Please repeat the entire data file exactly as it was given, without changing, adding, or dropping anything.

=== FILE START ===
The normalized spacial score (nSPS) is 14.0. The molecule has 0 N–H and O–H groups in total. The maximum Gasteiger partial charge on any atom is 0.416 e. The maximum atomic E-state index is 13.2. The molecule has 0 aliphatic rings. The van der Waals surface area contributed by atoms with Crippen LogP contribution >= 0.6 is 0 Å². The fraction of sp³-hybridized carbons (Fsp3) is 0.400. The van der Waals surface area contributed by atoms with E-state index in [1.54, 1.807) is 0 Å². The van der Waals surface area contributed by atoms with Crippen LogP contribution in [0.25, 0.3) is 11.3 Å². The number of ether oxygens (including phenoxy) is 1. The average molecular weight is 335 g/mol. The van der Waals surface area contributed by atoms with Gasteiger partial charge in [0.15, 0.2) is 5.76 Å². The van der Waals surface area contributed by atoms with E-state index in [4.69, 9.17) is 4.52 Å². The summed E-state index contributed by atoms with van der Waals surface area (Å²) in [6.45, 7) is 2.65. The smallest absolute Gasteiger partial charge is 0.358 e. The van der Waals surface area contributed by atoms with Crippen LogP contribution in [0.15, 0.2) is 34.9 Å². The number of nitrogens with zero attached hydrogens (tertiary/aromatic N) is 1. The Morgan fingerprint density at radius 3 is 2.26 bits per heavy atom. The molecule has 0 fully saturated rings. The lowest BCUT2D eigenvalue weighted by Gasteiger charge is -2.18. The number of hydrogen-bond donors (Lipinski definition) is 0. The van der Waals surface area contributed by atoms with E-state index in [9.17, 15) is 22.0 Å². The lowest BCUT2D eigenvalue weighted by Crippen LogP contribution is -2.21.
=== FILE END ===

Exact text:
The normalized spacial score (nSPS) is 14.0. The molecule has 0 N–H and O–H groups in total. The maximum Gasteiger partial charge on any atom is 0.416 e. The maximum atomic E-state index is 13.2. The molecule has 0 aliphatic rings. The van der Waals surface area contributed by atoms with Crippen LogP contribution >= 0.6 is 0 Å². The fraction of sp³-hybridized carbons (Fsp3) is 0.400. The van der Waals surface area contributed by atoms with E-state index in [1.54, 1.807) is 0 Å². The van der Waals surface area contributed by atoms with Crippen LogP contribution in [0.25, 0.3) is 11.3 Å². The number of ether oxygens (including phenoxy) is 1. The average molecular weight is 335 g/mol. The van der Waals surface area contributed by atoms with Gasteiger partial charge in [0.15, 0.2) is 5.76 Å². The van der Waals surface area contributed by atoms with E-state index in [4.69, 9.17) is 4.52 Å². The summed E-state index contributed by atoms with van der Waals surface area (Å²) in [6.45, 7) is 2.65. The smallest absolute Gasteiger partial charge is 0.358 e. The van der Waals surface area contributed by atoms with Crippen LogP contribution in [0.15, 0.2) is 34.9 Å². The number of nitrogens with zero attached hydrogens (tertiary/aromatic N) is 1. The Morgan fingerprint density at radius 3 is 2.26 bits per heavy atom. The molecule has 0 fully saturated rings. The lowest BCUT2D eigenvalue weighted by Gasteiger charge is -2.18. The number of hydrogen-bond donors (Lipinski definition) is 0. The van der Waals surface area contributed by atoms with E-state index in [9.17, 15) is 22.0 Å². The lowest BCUT2D eigenvalue weighted by Crippen LogP contribution is -2.21.